By Emily Wagster Pettus/The Associated Press
JACKSON — The Mississippi House on Thursday passed a bill originally designed to strengthen the Open Meetings laws, but the state Ethics Commission director said the bill has been watered down.
“If a board goes into an illegal secret meeting and does something sneaky, somebody needs to be able to undo that. That’s not possible under current law, and it’s not possible under the House version,” ethics director Tom Hood said Thursday.
House Judiciary A Committee Chairman Ed Blackmon, D-Canton, said his committee made the bill stronger, not weaker.
“I believe in doing what’s reasonable and what’s right and in the public’s best interests. And I think that what we did was certainly that,” Blackmon said in a separate interview.
When the bill passed the Senate last month, it would’ve required elected officials to use their own money to pay fines for illegally closing meetings. Under current law, fines are paid by tax dollars — not by the individual violators.
The House committee voted early this week to increase the fines, but taxpayers would still pick up the tab. During debate by the full House on Thursday, members voted 65-54 for an amendment restoring provisions that require individual violators to pay the fines.
“Taxpayers should not have to pay for someone’s willful violation of the law,” said Rep. Greg Snowden, R-Meridian, who led the effort make individuals pay the fines.
When the bill cleared the Senate last month, it said any decision made in an illegally closed meeting could be nullified by a chancery judge or the Ethics Commission. The House Judiciary A Committee removed that provision, and the bill passed the House that way.
The bill passed 97-22 and was held for the possibility more House debate in the next few days. It would die if Blackmon chooses not to call it back up before a March 11 deadline.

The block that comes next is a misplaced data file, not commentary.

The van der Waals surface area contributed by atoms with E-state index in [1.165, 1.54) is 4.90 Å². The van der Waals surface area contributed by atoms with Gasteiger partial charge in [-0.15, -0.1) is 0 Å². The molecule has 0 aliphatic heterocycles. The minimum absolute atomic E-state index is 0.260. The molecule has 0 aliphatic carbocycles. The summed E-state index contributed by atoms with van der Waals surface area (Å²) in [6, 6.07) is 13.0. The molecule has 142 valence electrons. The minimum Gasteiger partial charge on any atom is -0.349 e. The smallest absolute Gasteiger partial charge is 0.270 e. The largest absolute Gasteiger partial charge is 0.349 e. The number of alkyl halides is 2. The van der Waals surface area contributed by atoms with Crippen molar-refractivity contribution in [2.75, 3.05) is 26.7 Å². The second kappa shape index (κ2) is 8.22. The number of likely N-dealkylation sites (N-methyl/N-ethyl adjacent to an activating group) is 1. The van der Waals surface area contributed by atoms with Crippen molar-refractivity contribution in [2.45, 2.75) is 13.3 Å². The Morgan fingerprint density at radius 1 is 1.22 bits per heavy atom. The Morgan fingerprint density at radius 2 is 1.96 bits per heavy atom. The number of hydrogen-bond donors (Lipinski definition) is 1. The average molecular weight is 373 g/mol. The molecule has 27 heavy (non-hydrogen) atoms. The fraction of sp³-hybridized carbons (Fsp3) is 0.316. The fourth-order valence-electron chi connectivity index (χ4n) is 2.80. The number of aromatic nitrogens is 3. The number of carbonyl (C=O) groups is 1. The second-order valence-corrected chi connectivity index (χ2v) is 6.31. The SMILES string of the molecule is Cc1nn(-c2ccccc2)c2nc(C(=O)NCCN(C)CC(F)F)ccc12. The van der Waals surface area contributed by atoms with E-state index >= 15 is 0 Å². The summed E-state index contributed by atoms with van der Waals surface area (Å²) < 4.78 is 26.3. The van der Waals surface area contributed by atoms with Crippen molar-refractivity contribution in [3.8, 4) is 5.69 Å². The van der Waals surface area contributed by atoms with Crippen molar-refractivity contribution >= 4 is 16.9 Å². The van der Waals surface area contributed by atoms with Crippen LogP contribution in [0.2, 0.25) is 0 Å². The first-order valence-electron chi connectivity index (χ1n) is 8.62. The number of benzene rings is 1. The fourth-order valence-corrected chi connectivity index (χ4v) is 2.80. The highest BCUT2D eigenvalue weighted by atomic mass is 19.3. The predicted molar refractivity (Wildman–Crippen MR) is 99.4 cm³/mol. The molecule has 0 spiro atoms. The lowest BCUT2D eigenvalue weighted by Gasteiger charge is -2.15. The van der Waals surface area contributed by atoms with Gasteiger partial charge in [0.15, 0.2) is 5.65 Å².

Blackmon — whose law firm represents the city of Canton — said in many smaller cities and communities, elected officials are paid little, and they might not have easy access to legal advice. He said making those people pay a fine would be an unfair financial burden.
“We didn’t want to penalize those folk unduly,” Blackmon said. “We didn’t need to take a sledgehammer to this.”
Blackmon said he favors increasing the training that elected officials receive about reasons that meetings may legally be closed — for example, for discussions about personnel matters, pending litigation or the purchase of land.
The Mississippi Center for Freedom of Information and the Mississippi Press Association are among the groups lobbying for the changes that were in the original version of the bill.
Attorney Leonard Van Slyke of Jackson, who is on the MCFOI advisory committee, said a closed meeting by a majority of the state transportation commissioners last year points to the need for stronger deterrents to secrecy.
The Ethics Commission found that when two of the three transportation commissioners violated the Open Meetings law by having a private dinner meeting to discuss a potential project.